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Two new lawsuits filed to stop cigarette tax ballot initiative

Updated July 26 with new lawsuit filings – Opponents of a ballot initiative to raise Missouri's cigarette tax have filed two new lawsuits designed to stop it from appearing on the November ballot.

The first new suit was filed Friday by Joplin convenience store owner Patty Arrowood.  She contends that the ballot initiative would appropriate state funding, which only the legislature can do, and also allow religious groups to receive state revenues.

"Those issues were both raised in an earlier lawsuit, but the judge said that they weren't ready to be considered yet and that we needed to try again when we got closer to certification," said Arrowood's attorney, Chuck Hatfield. "Certification should happen on Aug. 9."

Credit File photo

The second new suit was filed Monday by Springfield convenience store owner Jim Boeving, who's also represented by Hatfield. It challenges Secretary of State JasonKander'sdecision earlier this month to not disqualify the proposed constitutional amendment, even though a state appeals court rewrote the summary language.

If it eventually passes, the ballot initiative would gradually raise Missouri's cigarette tax by 60 cents a pack, and by as much as a $1.27 on some packs.

It's backed by the St. Louis-based group Raise Your Hand for Kids.

Original story from July 19 – An appeals court panel earlier this month ruled that the ballot language should be expanded to read that a 67 cent-per-pack fee to be levied on smaller tobacco companies will increase every year. Then last week, the Missouri Supreme Court decided not to hear the case.

On Monday,Kandersaid that the change in language is not enough to disqualify it from the November ballot. 

Jason Kander speaks at the Missouri Democratic Party's annual dinner, the Truman Dinner, at Busch Stadium.
Credit Carolina Hidalgo | St. Louis Public Radio | File photo
Jason Kander speaks at the Missouri Democratic Party's annual dinner, the Truman Dinner, at Busch Stadium.

"In the Secretary of State's office's view, the intent of the law was not to disenfranchise Missourians after they have legally signed a petition," he said in a written statement.

Attorney Chuck Hatfield represents Jim Boeving, a convenience store owner and cigarette retailer in Springfield who opposes the ballot measure.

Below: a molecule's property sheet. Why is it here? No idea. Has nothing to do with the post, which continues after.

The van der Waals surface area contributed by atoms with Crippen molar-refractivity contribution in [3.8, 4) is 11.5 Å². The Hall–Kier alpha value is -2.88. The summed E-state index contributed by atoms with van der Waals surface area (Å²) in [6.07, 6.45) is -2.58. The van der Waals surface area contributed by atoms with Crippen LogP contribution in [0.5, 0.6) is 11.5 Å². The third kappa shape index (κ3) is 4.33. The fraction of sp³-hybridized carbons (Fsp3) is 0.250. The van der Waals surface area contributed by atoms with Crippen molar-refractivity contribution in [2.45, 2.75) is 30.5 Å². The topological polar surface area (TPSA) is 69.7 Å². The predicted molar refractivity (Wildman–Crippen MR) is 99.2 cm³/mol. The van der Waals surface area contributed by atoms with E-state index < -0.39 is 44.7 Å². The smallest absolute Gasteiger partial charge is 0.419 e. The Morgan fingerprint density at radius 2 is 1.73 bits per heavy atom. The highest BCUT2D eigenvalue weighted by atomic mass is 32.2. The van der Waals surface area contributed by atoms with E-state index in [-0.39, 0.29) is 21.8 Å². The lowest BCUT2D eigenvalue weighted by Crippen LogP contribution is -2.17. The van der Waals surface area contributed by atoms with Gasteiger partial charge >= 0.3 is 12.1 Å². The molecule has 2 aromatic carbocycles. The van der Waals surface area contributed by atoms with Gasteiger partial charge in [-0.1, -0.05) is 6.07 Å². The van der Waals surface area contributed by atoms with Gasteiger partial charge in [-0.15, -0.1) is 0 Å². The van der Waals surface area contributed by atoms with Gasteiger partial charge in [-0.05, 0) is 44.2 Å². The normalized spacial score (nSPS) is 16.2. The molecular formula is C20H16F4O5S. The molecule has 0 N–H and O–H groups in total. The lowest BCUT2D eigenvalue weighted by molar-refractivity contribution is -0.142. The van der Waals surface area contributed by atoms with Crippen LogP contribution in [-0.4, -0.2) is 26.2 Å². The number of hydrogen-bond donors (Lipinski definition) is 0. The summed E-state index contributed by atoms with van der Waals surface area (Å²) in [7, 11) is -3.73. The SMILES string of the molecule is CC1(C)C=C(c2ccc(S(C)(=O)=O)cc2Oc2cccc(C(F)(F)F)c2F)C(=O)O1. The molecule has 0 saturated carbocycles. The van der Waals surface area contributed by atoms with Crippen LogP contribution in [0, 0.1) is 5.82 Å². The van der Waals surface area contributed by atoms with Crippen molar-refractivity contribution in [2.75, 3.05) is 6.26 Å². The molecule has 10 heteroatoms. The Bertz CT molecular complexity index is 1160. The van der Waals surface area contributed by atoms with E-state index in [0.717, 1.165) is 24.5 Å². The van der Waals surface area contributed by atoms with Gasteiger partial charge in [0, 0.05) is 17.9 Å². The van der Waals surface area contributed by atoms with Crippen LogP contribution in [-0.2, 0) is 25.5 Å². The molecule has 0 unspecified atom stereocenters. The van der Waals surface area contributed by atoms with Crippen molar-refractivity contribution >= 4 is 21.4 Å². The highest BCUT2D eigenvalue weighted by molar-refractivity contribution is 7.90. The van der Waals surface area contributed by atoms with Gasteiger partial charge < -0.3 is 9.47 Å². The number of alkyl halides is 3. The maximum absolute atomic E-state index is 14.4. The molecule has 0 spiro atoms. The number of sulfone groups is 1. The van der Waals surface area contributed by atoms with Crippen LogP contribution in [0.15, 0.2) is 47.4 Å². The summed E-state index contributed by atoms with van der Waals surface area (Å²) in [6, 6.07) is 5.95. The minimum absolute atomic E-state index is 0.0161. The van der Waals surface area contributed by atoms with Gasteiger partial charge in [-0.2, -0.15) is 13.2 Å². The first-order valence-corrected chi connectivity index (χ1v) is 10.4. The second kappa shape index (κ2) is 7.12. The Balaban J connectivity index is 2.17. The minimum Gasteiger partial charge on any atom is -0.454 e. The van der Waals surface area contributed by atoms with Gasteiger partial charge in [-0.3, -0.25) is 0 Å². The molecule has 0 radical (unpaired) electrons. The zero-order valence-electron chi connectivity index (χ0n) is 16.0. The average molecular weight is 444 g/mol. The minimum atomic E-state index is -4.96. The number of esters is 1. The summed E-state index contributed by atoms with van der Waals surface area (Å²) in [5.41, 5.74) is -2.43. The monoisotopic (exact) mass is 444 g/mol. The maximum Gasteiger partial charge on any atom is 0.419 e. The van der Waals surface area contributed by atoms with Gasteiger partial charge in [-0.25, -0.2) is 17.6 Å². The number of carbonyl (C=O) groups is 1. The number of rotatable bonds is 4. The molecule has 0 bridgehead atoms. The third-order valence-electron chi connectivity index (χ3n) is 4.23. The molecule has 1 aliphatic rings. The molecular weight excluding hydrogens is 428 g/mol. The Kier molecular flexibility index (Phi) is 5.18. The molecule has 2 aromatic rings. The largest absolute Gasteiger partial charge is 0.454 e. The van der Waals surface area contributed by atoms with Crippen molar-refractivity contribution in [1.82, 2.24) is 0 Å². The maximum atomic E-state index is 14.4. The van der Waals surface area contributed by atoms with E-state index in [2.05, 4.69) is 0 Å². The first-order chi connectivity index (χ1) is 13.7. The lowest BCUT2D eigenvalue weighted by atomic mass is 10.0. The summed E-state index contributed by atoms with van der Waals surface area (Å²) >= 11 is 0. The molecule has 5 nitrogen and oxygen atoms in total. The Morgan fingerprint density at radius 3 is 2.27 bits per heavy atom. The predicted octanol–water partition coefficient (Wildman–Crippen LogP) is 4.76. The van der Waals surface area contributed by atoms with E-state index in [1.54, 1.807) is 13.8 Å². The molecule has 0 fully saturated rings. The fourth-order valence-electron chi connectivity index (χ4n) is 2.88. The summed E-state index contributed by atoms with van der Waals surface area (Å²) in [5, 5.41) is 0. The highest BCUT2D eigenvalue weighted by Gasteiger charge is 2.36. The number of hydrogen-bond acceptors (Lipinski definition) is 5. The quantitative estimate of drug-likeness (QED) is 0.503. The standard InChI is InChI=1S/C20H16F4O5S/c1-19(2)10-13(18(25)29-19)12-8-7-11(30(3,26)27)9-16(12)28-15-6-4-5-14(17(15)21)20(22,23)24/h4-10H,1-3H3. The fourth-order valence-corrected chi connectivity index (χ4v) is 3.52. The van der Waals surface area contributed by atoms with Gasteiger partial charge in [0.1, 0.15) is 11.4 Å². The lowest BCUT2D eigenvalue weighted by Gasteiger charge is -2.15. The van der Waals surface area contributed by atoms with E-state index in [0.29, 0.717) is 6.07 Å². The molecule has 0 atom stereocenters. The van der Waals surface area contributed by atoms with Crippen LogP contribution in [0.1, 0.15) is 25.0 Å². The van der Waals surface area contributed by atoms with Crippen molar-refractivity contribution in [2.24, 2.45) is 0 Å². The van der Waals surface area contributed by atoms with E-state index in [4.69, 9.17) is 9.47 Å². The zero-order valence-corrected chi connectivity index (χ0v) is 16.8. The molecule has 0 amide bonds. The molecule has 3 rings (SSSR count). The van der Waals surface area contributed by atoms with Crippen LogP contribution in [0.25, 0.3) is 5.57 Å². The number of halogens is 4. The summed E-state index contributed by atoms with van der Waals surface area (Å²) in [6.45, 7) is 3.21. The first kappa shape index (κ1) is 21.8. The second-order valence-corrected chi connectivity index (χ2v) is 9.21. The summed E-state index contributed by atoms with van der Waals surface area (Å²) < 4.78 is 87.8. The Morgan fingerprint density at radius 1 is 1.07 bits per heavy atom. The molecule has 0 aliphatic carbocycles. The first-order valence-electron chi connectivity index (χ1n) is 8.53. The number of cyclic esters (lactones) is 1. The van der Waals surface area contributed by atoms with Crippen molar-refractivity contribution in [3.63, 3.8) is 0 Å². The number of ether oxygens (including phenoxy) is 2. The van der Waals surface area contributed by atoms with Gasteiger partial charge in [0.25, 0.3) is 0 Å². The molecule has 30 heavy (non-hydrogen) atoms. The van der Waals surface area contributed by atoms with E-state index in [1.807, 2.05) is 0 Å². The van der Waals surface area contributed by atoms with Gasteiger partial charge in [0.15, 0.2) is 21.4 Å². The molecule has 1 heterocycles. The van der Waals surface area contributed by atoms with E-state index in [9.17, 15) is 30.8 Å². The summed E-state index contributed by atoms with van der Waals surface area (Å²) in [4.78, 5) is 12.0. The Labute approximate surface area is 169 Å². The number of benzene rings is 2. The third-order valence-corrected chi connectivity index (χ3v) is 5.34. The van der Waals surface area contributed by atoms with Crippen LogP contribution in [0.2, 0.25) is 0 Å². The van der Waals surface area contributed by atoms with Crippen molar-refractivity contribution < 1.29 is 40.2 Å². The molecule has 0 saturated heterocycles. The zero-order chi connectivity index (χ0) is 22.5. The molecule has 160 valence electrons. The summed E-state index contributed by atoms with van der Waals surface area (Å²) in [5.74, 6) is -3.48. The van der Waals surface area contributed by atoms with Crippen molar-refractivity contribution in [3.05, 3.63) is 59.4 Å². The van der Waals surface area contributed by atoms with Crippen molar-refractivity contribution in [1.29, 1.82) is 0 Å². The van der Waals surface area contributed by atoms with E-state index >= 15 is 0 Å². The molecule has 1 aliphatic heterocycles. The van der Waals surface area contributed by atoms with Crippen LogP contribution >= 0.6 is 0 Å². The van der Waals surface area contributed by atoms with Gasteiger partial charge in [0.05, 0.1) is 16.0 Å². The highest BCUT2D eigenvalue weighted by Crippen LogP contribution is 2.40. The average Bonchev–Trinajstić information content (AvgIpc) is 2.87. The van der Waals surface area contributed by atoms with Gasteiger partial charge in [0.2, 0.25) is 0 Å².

"Everyone who signed this petition was shown a page that had this official ballot title that was supposed to summarize the petition, and the court of appeals has said that that title was deceptive and misleading … so those signatures were obtained using deceptive and misleading information," Hatfield said. "I think the statutes say that those signatures have to be thrown out, and I think they should be thrown out because they were obtained under misleading circumstances."

Hatfield added that his client may file another challenge to have some of the signatures tossed out if the secretary of state's office certifies the proposal.

"Rightnow, the county clerks are counting the signatures," Hatfield said, "and so it's possible that they will report that there are insufficient signatures, and then none of this really matters."

Meanwhile, reaction to Kander's decision is pouring in. Ron Leone, executive director of the Missouri Petroleum Marketers and Convenience Store Association, criticized the secretary of state for proceeding to count "flawed" petitions:

"Missourians are tired of deceptive ballot language. The Secretary of State should follow state law. The courts have declared Big Tobacco's flawed and deceptive scheme wasn't fairly explained to hundreds of thousands of people who signed their petitions. The ballot summary appearing on the petitions being reviewed at taxpayer expense by local election authorities has been ruled 'unfair,' 'insufficient' to inform voters and 'likely to mislead voters.' Because of the court rulings, that deceptive language is no longer the official ballot summary. Missouri law is clear: the Secretary of State cannot allow petitions that do not include an official ballot summary, and Big Tobacco's petitions are legally invalid."

Attorney Jane Dueker represents the group Raise Your Hand for Kids, which is backing the proposal:

"We are thrilled with Secretary of State Kander's decision to protect the constitutional rights of the 330,000 citizen proponents of this initiative to fund early childhood education and healthcare. We look forward to November 8 when Missourians will Raise their Hand for Kids."

Follow Marshall Griffin on Twitter:   @MarshallGReport

Copyright 2020 St. Louis Public Radio. To see more, visit .

Marshall Griffin is the Statehouse reporter for St. Louis Public Radio.
Marshall Griffin
St. Louis Public Radio State House Reporter Marshall Griffin is a native of Mississippi and proud alumnus of Ole Miss (welcome to the SEC, Mizzou!). He has been in radio for over 20 years, starting out as a deejay. His big break in news came when the first President Bush ordered the invasion of Panama in 1989. Marshall was working the graveyard shift at a rock station, and began ripping news bulletins off an old AP teletype and reading updates between songs. From there on, his radio career turned toward news reporting and anchoring. In 1999, he became the capital bureau chief for Florida's Radio Networks, and in 2003 he became News Director at WFSU-FM/Florida Public Radio. During his time in Tallahassee he covered seven legislative sessions, Governor Jeb Bush's administration, four hurricanes, the Terri Schiavo saga, and the 2000 presidential recount. Before coming to Missouri, he enjoyed a brief stint in the Blue Ridge Mountains, reporting and anchoring for WWNC-AM in Asheville, North Carolina. Marshall lives in Jefferson City with his wife, Julie, their dogs, Max and Liberty Belle, and their cat, Honey.
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